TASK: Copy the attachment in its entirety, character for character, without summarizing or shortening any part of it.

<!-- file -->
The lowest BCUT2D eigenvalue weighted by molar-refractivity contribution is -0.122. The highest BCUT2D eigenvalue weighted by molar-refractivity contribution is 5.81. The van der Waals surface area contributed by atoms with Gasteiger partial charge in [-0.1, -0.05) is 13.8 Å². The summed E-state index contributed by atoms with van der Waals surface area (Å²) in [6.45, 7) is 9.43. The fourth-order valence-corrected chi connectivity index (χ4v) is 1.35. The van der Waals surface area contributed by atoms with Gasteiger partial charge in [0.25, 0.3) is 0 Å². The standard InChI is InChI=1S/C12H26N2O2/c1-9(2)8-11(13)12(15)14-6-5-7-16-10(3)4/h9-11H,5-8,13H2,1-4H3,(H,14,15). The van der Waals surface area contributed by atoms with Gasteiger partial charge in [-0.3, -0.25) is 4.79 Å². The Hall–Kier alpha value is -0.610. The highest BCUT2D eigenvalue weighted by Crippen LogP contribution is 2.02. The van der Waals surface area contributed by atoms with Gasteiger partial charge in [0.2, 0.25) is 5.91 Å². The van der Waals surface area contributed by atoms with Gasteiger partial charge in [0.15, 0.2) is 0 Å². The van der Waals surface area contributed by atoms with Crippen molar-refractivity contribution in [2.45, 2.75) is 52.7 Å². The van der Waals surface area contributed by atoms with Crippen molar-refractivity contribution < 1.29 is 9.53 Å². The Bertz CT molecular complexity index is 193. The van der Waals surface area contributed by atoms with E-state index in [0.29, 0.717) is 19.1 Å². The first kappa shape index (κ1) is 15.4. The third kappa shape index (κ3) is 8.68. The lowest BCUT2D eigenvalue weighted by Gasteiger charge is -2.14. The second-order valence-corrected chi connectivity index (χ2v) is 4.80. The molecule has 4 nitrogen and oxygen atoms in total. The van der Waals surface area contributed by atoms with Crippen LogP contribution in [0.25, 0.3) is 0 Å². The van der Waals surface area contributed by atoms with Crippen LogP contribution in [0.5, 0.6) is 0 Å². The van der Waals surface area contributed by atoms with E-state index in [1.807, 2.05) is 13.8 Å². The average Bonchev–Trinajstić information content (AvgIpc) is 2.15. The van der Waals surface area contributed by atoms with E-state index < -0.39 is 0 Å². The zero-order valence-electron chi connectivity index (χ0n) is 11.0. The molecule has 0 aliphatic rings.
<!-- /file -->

The lowest BCUT2D eigenvalue weighted by molar-refractivity contribution is -0.122. The highest BCUT2D eigenvalue weighted by molar-refractivity contribution is 5.81. The van der Waals surface area contributed by atoms with Gasteiger partial charge in [-0.1, -0.05) is 13.8 Å². The summed E-state index contributed by atoms with van der Waals surface area (Å²) in [6.45, 7) is 9.43. The fourth-order valence-corrected chi connectivity index (χ4v) is 1.35. The van der Waals surface area contributed by atoms with Gasteiger partial charge in [0.25, 0.3) is 0 Å². The standard InChI is InChI=1S/C12H26N2O2/c1-9(2)8-11(13)12(15)14-6-5-7-16-10(3)4/h9-11H,5-8,13H2,1-4H3,(H,14,15). The van der Waals surface area contributed by atoms with Gasteiger partial charge in [-0.3, -0.25) is 4.79 Å². The Hall–Kier alpha value is -0.610. The highest BCUT2D eigenvalue weighted by Crippen LogP contribution is 2.02. The van der Waals surface area contributed by atoms with Gasteiger partial charge in [0.2, 0.25) is 5.91 Å². The van der Waals surface area contributed by atoms with Gasteiger partial charge in [0.15, 0.2) is 0 Å². The van der Waals surface area contributed by atoms with Crippen molar-refractivity contribution in [2.45, 2.75) is 52.7 Å². The van der Waals surface area contributed by atoms with Crippen molar-refractivity contribution < 1.29 is 9.53 Å². The Bertz CT molecular complexity index is 193. The van der Waals surface area contributed by atoms with E-state index in [0.29, 0.717) is 19.1 Å². The first kappa shape index (κ1) is 15.4. The third kappa shape index (κ3) is 8.68. The lowest BCUT2D eigenvalue weighted by Gasteiger charge is -2.14. The second-order valence-corrected chi connectivity index (χ2v) is 4.80. The molecule has 4 nitrogen and oxygen atoms in total. The van der Waals surface area contributed by atoms with Crippen LogP contribution in [0.25, 0.3) is 0 Å². The van der Waals surface area contributed by atoms with Crippen LogP contribution in [0.5, 0.6) is 0 Å². The van der Waals surface area contributed by atoms with E-state index in [1.807, 2.05) is 13.8 Å². The average Bonchev–Trinajstić information content (AvgIpc) is 2.15. The van der Waals surface area contributed by atoms with E-state index < -0.39 is 0 Å². The zero-order valence-electron chi connectivity index (χ0n) is 11.0. The molecule has 0 aliphatic rings.